Patient Rights

I was talking to a patient a few days ago who was raving about a local grocery store.  \”They get it,\” she said.  \”They understand how to take care of their customers.\”
It made me think about how far medicine has drifted away from the same idea.  Ironically, despite the fact that our \”customers\” (people who pay us for our services) are seeking us so we can \”take care of\” them, we do a lousy job of taking care of our customers.  It has been an obsession of mine since I started practice, but it has been something that has been increasingly difficult to accomplish.  I now have to fight against the need to meet \”meaningful use\” criteria so that I can have time to make the record meaningful and useful to my patients.  I have to fight against the need to conform to \”medical home,\” criteria so  that I can make my practice the place my patients see as their ultimate medical haven.  The more the government and insurance industries push me toward focusing on my patients, the less time I have for my patients because of the need to meet criteria proving that I am caring for my patients.

It\’s a mess.

So I went back to my roots.  What do I really think should be the rights of my patients?  Here is a list that I made:

Patients have the following rights:

  1. The right to have access to care when it\’s needed
    1. This does not mean the care is done in the office either.  It can be done over the phone or via computer.
    2. The schedule of the office should accommodate the patients\’ needs as much as is reasonable to expect.
  2. The right to have care that is convenient
    1. They should not have to wait to be seen or wait on the phone to be heard
    2. They should not have to come in for problems that can be handled at home or work
  3. The right to have a doctor who is not motivated to have sick patients
    1. Having a doctor with the same motivation as the patient: to keep the them healthy
    2. Having a doctor who does not only react to problems, but works to prevent them
  4. The right to get care that is not rushed or distracted
    1. Visits are as long as they take to deal with the problem
    2. Phone calls aren\’t cut short from fear of offering \”free medicine\”
  5. The right to be treated as the one paying for the service of the doctors and their staff
    1. Patients should be satisfied with the \”customer experience\” in their doctor\’s office.  They should feel like they spent their money wisely.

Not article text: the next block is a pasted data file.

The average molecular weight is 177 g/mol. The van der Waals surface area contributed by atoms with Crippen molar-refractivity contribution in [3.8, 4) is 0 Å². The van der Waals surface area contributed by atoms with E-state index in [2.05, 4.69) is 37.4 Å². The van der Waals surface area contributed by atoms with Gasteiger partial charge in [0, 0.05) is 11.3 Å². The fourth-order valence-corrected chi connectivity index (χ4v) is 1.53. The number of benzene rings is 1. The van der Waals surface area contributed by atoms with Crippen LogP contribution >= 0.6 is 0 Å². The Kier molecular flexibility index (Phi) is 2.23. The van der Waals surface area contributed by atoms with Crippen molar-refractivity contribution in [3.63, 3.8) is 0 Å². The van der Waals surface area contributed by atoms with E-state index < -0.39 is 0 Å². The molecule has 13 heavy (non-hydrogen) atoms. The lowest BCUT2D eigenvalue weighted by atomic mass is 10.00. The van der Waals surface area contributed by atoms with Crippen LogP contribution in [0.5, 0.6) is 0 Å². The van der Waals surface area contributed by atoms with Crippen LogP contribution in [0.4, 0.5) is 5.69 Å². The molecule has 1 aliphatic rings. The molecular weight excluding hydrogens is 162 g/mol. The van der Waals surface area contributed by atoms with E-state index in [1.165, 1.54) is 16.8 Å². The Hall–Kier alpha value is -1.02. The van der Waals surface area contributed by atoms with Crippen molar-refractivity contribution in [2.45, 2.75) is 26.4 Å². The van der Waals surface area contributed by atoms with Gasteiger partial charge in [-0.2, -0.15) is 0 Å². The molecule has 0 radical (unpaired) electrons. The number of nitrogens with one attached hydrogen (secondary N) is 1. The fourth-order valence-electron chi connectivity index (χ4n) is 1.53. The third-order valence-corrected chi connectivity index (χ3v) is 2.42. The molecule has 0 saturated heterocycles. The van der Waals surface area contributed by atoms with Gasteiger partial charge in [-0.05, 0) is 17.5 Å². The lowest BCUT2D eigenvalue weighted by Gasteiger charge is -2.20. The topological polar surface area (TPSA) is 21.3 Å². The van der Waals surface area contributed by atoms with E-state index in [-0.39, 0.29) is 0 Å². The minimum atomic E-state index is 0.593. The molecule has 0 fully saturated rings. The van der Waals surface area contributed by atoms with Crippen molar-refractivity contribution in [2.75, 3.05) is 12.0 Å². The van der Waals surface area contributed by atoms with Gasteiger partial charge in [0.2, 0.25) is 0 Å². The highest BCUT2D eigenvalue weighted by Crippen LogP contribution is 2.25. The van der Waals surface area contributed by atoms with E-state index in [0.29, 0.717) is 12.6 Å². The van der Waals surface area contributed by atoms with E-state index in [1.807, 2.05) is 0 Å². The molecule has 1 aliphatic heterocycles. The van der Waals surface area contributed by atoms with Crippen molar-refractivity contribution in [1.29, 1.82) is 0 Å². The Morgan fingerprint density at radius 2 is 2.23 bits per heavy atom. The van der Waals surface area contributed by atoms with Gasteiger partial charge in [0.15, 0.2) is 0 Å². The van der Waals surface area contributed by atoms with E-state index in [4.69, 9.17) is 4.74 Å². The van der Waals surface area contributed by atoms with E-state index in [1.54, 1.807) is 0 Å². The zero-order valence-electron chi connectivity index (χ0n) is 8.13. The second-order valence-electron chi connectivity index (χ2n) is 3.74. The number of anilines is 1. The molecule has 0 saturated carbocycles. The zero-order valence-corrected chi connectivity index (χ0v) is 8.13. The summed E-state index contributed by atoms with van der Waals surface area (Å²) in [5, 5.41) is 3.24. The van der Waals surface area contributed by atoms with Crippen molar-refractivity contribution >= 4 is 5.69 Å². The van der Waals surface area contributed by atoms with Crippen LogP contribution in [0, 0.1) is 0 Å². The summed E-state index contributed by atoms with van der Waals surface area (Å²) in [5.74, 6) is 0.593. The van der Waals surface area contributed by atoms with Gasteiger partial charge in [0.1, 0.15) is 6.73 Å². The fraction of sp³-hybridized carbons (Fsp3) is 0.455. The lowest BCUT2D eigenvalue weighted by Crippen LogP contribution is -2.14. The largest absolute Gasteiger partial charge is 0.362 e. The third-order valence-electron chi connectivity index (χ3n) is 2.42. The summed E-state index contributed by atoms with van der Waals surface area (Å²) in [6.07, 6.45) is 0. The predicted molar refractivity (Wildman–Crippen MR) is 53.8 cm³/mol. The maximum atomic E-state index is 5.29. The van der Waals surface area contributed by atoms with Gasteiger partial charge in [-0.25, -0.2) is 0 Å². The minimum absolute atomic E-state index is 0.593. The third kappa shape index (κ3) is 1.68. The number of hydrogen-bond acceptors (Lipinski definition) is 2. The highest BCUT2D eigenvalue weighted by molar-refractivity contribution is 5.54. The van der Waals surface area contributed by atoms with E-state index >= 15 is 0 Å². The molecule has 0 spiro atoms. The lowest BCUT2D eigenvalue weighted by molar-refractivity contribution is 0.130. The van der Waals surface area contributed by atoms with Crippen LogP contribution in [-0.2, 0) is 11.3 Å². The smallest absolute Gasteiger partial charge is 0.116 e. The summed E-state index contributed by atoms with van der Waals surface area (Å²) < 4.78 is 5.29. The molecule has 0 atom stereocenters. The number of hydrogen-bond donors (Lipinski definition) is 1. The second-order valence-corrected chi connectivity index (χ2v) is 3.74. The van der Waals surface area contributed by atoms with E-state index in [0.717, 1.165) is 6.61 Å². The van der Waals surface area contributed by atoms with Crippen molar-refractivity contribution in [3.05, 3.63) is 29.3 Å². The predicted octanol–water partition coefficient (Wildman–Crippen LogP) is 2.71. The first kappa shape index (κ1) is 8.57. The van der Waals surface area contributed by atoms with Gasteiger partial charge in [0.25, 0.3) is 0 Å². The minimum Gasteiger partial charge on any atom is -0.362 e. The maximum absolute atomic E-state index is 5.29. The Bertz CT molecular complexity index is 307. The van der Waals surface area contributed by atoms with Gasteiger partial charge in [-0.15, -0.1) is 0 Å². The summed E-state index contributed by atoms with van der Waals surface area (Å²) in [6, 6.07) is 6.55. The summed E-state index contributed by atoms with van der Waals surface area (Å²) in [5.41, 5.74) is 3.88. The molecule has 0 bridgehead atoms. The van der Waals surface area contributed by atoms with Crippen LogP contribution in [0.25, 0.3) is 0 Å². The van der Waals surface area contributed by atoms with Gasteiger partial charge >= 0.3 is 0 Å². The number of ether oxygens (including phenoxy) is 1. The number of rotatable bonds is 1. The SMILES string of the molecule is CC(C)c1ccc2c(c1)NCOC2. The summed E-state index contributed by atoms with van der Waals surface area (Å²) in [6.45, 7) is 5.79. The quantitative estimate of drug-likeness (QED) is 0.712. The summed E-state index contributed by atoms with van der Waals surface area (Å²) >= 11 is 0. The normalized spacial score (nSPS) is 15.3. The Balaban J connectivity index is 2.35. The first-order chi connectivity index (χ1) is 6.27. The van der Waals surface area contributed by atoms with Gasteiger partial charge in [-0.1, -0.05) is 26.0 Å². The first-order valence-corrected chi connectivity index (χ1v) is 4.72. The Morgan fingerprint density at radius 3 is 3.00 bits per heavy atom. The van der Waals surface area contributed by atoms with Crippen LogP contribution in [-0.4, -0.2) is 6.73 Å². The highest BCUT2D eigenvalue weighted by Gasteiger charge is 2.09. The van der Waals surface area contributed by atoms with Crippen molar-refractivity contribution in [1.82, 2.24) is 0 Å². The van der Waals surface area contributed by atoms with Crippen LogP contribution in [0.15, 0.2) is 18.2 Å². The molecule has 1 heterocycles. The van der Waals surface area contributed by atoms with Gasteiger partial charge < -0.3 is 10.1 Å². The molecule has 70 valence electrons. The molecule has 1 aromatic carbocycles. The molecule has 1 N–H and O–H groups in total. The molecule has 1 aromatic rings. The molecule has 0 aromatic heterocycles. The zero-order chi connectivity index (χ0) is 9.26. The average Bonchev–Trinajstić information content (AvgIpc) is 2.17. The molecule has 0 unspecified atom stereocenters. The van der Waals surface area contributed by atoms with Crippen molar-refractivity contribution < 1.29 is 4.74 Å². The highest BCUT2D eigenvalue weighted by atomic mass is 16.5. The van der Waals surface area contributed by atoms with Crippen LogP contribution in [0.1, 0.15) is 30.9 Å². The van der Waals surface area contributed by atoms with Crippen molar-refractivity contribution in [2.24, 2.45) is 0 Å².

2. They should never feel like a \”number\” or that the visit revolves around the doctor.
  6. The right to have care that pays attention to cost and does not overdo care
    1. Good care does not mean overdoing it.  Good care means offering the care that is best.  Sometimes (often) that means doing nothing.
    2. Expensive labs, tests, and drugs should always be considered as to the benefit they offer versus the cost they incur.  
    3. The patient should be able to make an informed decision regarding the care they get, increasing their investment in following-through on things.
  7. The right to have access to all of their records at any time
    1. Online access to records is a must.  The lab tests do not belong to the doctor and doctors shouldn\’t be afraid of the patients seeing them.
    2. The part of the chart (most of it, actually) which the patient knows more than the doctor should be available to edit and control by the patient.
  8. The right to have a doctor who knows what is going on with them
    1. This means that the PCP should always have accurate information about any other care the patient has received.  Because of the state of our system, this does put some burden on the patient to communicate with the doctor.
    2. This means that all specialists should know why the patient is being sent.
    3. This means that hospitalists should know what\’s going on outside of the hospital and the PCP should know what\’s going on in the hospital.
    4. This means the PCP should regularly review patient records to know if care is being missed.
  9. The right to understand their care and not be afraid to ask when they don\’t
    1. Every visit should end up with a clear plan.
    2. Preventive services should be clearly understood and spelled out as to when they are due.
    3. The patient should have access to the doctor if confusion arises and get a quick answer to any questions.
    4. No care should be given without a good explanation.
  10. The right to be treated with empathy and respect
    1. Medical professionals should understand that it\’s hard to be sick, to have pain, and to die.